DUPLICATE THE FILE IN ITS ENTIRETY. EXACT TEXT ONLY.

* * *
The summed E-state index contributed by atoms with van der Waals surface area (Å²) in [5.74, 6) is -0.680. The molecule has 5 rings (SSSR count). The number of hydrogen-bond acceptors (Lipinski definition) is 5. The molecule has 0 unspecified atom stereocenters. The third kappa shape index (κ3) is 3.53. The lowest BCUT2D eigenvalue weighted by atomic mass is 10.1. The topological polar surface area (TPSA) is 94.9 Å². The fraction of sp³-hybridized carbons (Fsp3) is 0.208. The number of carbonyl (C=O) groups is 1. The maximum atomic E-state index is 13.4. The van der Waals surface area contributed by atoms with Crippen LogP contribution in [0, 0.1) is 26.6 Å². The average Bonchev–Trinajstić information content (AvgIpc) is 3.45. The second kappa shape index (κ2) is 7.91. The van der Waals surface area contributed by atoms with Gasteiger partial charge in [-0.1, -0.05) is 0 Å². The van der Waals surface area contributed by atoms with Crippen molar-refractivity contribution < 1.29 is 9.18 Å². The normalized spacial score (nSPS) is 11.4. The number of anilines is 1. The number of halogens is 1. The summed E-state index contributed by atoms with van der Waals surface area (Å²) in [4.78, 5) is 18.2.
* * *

The summed E-state index contributed by atoms with van der Waals surface area (Å²) in [5.74, 6) is -0.680. The molecule has 5 rings (SSSR count). The number of hydrogen-bond acceptors (Lipinski definition) is 5. The molecule has 0 unspecified atom stereocenters. The third kappa shape index (κ3) is 3.53. The lowest BCUT2D eigenvalue weighted by atomic mass is 10.1. The topological polar surface area (TPSA) is 94.9 Å². The fraction of sp³-hybridized carbons (Fsp3) is 0.208. The number of carbonyl (C=O) groups is 1. The maximum atomic E-state index is 13.4. The van der Waals surface area contributed by atoms with Crippen LogP contribution in [0, 0.1) is 26.6 Å². The average Bonchev–Trinajstić information content (AvgIpc) is 3.45. The second kappa shape index (κ2) is 7.91. The van der Waals surface area contributed by atoms with Gasteiger partial charge in [-0.1, -0.05) is 0 Å². The van der Waals surface area contributed by atoms with Crippen molar-refractivity contribution < 1.29 is 9.18 Å². The normalized spacial score (nSPS) is 11.4. The number of anilines is 1. The number of halogens is 1. The summed E-state index contributed by atoms with van der Waals surface area (Å²) in [4.78, 5) is 18.2.